It’s not just the fact that Scotland is demanding a second independence referendum, Northern Ireland is in political deadlock and the Welsh are becoming steadily more disaffected that makes Theresa May’s claims the country has never been so united sound increasingly deluded. The problems start rather closer to home in parliament. One of the unexpected joys of being a sketch writer is getting to observe the 21 MPs on the Brexit select committee at close quarters. The committee is split roughly 50/50 on highly partisan remain and leave lines and as a result is almost entirely dysfunctional, with the remainers only ever asking questions likely to elicit answers that show Brexit is going to be a total disaster, while the leavers are only interested in ones that predict everything will be fantastic. Just this week, the chairman of the committee, the generally fair-minded Hilary Benn, produced a 154-page draft report of the evidence they had heard so far and the leavers were outraged it had not been given a more positive spin. After an hour of trying to persuade Benn to make the report less gloomy, six of the leavers stomped out in a sulk.
Twenty years ago, I saw a therapist who insisted I lay on a couch while she sat out of sight beside me. It wasn’t a great success as I never really managed to get past my fear that she was not paying much attention as she frequently said almost nothing during my 50-minute sessions. Other than “time’s up”. Whenever I questioned her about why she was saying so little, she would take an age to reply before suggesting my real problem was that I was angry with her. By which time I was, of course. Her solution to this was to recommend I see her more frequently. It was only when I was up to three sessions a week and my analyst was pushing me for a fourth, that I decided enough was enough. Within months I was in hospital being treated for anxiety and depression. I mention this, because this week I discovered something about that therapist that would have completely changed my view of her. Quite by chance, I discovered she was on her fourth marriage in her 40s when I was her patient. Given that one of the reasons I was seeing her was to help me be able to form lasting relationships, it really was the blind leading the blind.
On the day Theresa May triggered article 50, YouGov published a survey of the things people would like to see brought back after Britain has left the EU. Top of the list was the death penalty, with 52% of those who voted leave wishing for its return. Just as well we didn’t have a referendum for that, otherwise we might be up there with China, Saudi Arabia and the US for killing offenders. Other things that leave voters were significantly more keen on than remainers were the return of dark blue passports, pre-decimal currency, imperial measures, incandescent light bulbs, smoking in pubs and restaurants, and corporal punishment in schools. The idea that voting to leave the EU was a vote for an exciting new world of 21st-century British sovereignty rather than a desire to head back to a nostalgic, rose-tinted vision of 1950s and 1960s Britain is becoming harder to sustain. The mystery is why anyone who actually lived through 1950s austerity Britain – I write as someone born in 1956 – would want to go back there. As far as I remember, it was all a bit rubbish.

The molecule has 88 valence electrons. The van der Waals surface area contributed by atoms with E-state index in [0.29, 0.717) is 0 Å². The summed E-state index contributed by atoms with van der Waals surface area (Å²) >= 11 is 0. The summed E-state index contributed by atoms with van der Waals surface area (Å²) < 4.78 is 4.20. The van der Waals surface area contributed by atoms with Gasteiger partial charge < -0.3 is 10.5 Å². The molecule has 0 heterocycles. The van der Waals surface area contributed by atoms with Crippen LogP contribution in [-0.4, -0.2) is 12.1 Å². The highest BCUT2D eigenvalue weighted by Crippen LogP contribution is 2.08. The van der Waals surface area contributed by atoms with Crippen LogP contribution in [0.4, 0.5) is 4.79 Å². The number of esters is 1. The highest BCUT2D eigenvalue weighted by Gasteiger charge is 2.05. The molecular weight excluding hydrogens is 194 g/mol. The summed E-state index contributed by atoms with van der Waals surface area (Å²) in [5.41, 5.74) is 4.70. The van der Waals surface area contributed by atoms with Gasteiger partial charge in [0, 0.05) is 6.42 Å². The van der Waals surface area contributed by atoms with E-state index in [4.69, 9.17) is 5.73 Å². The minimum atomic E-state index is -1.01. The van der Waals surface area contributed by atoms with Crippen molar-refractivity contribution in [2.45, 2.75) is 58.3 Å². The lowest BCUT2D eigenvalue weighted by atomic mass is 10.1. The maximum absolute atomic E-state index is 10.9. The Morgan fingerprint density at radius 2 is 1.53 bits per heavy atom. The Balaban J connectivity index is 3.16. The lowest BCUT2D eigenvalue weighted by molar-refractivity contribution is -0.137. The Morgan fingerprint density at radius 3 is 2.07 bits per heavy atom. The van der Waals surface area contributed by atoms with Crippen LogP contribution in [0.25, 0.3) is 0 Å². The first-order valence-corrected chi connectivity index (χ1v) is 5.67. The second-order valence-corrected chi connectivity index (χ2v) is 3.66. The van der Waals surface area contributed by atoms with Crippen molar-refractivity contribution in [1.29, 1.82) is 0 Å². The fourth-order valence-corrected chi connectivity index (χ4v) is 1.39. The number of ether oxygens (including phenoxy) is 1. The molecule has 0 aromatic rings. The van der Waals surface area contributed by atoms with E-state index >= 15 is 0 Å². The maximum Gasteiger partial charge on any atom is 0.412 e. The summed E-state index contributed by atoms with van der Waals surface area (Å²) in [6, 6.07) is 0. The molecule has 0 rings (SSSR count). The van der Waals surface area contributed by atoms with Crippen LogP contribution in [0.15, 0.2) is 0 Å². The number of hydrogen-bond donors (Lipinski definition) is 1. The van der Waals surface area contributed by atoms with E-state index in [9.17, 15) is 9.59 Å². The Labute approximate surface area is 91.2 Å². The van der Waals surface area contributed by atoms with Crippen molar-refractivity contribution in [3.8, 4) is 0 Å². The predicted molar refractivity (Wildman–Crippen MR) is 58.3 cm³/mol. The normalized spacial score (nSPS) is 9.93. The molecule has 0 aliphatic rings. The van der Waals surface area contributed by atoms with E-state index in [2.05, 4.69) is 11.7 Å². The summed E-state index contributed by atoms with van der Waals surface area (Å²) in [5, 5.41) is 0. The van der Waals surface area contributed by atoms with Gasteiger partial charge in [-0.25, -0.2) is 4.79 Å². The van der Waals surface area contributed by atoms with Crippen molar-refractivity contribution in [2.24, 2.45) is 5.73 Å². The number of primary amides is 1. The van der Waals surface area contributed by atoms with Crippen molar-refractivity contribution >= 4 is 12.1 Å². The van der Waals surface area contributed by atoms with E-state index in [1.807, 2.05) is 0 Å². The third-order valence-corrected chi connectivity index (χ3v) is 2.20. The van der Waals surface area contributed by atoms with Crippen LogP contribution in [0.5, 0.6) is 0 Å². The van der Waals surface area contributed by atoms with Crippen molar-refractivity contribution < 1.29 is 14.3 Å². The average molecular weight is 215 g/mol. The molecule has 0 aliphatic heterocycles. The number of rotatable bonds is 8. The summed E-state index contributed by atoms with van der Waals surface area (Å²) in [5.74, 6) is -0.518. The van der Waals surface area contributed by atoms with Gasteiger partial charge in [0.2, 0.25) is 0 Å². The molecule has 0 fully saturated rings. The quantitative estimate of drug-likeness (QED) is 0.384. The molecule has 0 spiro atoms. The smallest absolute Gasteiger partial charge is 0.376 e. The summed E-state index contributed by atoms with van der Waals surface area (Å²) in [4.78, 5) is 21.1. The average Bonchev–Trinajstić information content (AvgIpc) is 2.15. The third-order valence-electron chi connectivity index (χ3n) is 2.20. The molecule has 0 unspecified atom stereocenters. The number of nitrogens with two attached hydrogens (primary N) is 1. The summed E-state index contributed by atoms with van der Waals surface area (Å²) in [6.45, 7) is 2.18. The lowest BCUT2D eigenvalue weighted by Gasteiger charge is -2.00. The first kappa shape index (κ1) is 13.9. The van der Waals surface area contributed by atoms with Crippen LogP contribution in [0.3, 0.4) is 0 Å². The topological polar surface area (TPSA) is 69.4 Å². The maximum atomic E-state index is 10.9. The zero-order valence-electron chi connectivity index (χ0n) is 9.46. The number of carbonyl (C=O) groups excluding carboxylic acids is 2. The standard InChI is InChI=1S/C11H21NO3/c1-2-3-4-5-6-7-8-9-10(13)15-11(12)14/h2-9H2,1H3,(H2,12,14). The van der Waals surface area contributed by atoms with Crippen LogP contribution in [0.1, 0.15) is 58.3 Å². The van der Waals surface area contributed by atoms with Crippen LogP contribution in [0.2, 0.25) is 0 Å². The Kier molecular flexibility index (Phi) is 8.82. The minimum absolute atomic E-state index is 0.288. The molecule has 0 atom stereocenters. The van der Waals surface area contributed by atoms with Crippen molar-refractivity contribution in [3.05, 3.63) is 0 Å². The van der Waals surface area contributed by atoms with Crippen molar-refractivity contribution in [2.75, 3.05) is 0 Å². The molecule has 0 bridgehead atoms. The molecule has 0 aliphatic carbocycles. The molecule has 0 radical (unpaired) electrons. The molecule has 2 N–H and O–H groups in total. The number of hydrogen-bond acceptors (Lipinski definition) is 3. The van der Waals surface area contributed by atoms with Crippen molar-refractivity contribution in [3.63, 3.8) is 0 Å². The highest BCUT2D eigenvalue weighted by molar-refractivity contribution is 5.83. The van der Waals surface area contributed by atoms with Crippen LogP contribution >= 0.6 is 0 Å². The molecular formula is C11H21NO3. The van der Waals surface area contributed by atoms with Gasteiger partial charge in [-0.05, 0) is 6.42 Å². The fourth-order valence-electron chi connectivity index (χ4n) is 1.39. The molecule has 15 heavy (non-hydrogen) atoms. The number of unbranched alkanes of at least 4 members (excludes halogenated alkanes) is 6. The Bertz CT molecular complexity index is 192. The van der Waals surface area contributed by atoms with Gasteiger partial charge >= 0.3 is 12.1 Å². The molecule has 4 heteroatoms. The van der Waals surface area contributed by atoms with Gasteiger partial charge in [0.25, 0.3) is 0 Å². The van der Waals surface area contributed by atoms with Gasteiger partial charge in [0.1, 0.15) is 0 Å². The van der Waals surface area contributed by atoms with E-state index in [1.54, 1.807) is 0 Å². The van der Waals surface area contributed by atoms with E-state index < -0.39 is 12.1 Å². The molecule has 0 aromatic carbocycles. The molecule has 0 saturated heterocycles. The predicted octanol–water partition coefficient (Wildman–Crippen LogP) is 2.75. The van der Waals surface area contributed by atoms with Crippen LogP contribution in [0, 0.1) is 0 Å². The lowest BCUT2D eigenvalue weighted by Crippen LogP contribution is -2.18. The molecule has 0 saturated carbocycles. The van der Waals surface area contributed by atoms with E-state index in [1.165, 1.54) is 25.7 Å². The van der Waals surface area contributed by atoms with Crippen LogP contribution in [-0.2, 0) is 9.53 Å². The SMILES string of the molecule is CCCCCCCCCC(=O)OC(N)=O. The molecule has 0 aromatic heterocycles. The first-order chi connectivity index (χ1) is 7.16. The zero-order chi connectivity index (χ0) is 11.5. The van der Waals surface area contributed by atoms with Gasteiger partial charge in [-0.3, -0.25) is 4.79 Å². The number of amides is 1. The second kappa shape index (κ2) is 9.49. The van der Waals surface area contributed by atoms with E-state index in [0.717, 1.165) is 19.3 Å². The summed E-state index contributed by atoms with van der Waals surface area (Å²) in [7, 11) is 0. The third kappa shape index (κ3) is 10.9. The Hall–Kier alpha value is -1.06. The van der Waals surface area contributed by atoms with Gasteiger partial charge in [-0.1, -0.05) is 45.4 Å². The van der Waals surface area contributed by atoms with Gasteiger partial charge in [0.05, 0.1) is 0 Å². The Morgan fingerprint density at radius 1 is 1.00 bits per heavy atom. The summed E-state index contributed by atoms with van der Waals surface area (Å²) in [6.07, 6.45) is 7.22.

It’s not often I find myself too young for something these days, but it turns out I still have a year to go before I become the average BBC1 viewer, who research has revealed to be 61. Given the amount of TV I watch – too much – I can only imagine Sky Sports, Channel 4 and ITV are bringing my average down. My current top watch is the third series of Broadchurch, in which almost every male character appears to be under suspicion of rape. Curiously, though, the one male character who disturbs me the most is the one man – other than David Tennant – who almost certainly is innocent. I’m talking about the vicar. I’ve watched all three series of Broadchurch now and I’ve never once seen the vicar smile. Or even look remotely pleased about anything. Mostly he appears to wander around the town in a state of controlled fury that none of his parishioners are in the slightest bit grateful for his efforts to save their souls. My Dad was a country vicar and I distinctly remember him being happy once or twice.
The first 86 acts of the lineup for this year’s Glastonbury festival have just been announced and I can already picture 100,000 people singing along to Night Fever as Barry Gibb plays on the Sunday. But they will be singing along without me. Not because I think I’m too old for Glastonbury – I’d probably be near enough the average age: much like I am for BBC1 – but because I hate camping and I hate large crowds. Three years ago, I did go to Glastonbury for the day as I had been asked to speak at a tent called the Free University and I reckoned this was about as close as I was ever going to get to being an academic. Never again. I arrived at about 9.30am on Sunday to find the site looking like the aftermath of a nuclear apocalypse with almost no one around apart from a few zombies wandering in circles. More people began to appear as the day went on and though my event was reasonably well attended by a mixture of people who hadn’t yet gone to sleep, people who hadn’t yet woken up and those who weren’t sure and had come to the tent by mistake, it wasn’t a total success. I left just as Dolly Parton took the stage. Perfect timing. There was no traffic at all.
Digested week, digested
727 days and counting.